The firearm industry has a lot going for it. It is responsible for a piece of this country's economic recovery including job growth as well as providing a hefty contribution to the tax base. It also sold the weapons that recently cut down 26 people, including 20 children, in a Connecticut elementary school.

Gun manufacturers employ roughly 200,000 Americans in well-paid jobs. They contribute about $31 billion to the economy and $4.5 billion in Federal and state taxes. There were 50,812 retail gun shops in America and gun sales were at a historical record high as of last month. Without them, this country's 13 million hunters (present company included) would be reduced to throwing rocks at this season's white tail deer herds.

In addition, we have the mega-trillion dollar global Aerospace and Defense industry. When we think of that sector, we usually talk about aircraft carriers, the next generation of fighter planes and things like tanks, armored personnel carriers and such. Yet, there is a thriving business in manufacturing assault rifles and military hand guns that continue to turn up in civilian society.

I live in the Berkshires. It is a rural community, similar to other areas in Maine, New Hampshire, New York, Connecticut and Vermont where most of my readers live. I am a deer hunter (although I haven't hunted since I got Titus, my four-year-old Lab). I still own two high powered hunting rifles and a Turkey shotgun.


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Every weekend in Hillsdale, over the last month, I would dun my old orange hunting jacket when I walk Titus because I know hunters are in the woods. I am not afraid because hunters are a responsible, safety-conscious lot. It is a way of life and I appreciate the sport.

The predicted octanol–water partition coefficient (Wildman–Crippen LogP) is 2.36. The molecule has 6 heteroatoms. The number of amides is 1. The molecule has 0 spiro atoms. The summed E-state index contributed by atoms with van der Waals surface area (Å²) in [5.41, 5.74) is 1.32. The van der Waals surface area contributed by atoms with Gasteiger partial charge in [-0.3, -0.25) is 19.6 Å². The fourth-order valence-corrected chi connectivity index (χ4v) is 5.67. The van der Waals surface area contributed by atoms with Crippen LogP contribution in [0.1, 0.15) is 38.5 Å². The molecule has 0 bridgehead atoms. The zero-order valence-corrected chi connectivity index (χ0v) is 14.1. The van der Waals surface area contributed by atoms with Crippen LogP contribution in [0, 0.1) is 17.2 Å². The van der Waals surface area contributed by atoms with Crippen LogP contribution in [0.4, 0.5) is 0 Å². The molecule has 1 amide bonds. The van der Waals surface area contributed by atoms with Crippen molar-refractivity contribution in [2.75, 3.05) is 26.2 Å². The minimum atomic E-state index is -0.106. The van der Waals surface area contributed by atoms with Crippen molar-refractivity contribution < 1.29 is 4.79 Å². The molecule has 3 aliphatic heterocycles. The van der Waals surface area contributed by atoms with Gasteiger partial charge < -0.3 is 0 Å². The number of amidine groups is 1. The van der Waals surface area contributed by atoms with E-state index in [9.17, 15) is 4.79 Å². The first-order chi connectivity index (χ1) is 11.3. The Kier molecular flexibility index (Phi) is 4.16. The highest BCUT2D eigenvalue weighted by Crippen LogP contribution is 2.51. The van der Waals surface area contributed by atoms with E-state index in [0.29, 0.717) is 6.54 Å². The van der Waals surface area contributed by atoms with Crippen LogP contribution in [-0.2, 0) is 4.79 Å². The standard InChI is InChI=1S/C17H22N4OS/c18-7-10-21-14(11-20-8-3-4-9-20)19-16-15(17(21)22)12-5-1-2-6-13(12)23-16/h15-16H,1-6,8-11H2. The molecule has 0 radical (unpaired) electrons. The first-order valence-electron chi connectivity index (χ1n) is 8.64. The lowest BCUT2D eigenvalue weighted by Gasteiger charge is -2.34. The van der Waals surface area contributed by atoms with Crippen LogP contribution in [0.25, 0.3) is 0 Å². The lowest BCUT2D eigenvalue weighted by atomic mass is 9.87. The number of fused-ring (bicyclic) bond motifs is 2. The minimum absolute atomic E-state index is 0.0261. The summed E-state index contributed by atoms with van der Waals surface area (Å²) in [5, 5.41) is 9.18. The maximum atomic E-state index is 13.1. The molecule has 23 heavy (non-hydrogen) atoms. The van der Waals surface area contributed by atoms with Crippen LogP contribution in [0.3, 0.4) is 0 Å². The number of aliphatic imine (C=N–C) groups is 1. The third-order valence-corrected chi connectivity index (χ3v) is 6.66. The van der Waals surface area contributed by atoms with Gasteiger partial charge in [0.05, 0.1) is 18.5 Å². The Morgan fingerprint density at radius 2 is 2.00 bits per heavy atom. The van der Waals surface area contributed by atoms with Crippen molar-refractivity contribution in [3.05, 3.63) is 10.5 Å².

An acquaintance of mine, on the other hand, is a retired IT programmer, who lives in Delaware. He is not a hunter and yet he owns dozens of rifles and handguns. Most weekends you will find him on a special rifle range, along with several off-duty state troopers, pulverizing old trucks and cars for fun. They fire every type of assault rifle imaginable. It is his hobby. They are a big business for gun shops and shows but there are far fewer gun enthusiasts like my brother than there are hunters in America.

In my opinion, the guns this retired IT guy collects are quite different from those I have in my gun cases. The difference: his weapons were manufactured by some nation's defense industry for the express purpose of killing human beings. Mine were designed and manufactured to hunt wild animals, specifically deer. I was relieved back in 1994 when the sale of the assault rifle was banned in America, but the ban expired during the Bush era. It was never reinstated and since then sales have exploded.

The political clout of the National Rifle Association (NRA) in league with the Republican Party is largely responsible for this preset state of affairs. The NRA spent $9 million trying to defeat President Obama and other Democrats during this last campaign to no avail. But after last week's horrible tragedy in Sandy Hook, even the NRA sounds like it is willing to re-think its blanket support of all guns for anyone.

My own opinion is that the hunters of America hold the key to getting these kids-killing firearms off the streets. We hunters, of all people, know the difference between the guns that are necessary for sport and those used for some Neo-Nazi target practice in the back woods. If you are a hunter and are reading this, do yourself and your sport a big favor and let your voices be heard. Assault weapons have no business in our sport or on the streets of America.

Bill Schmick is registered as an investment advisor representative and portfolio manager with Berkshire Money Management (BMM).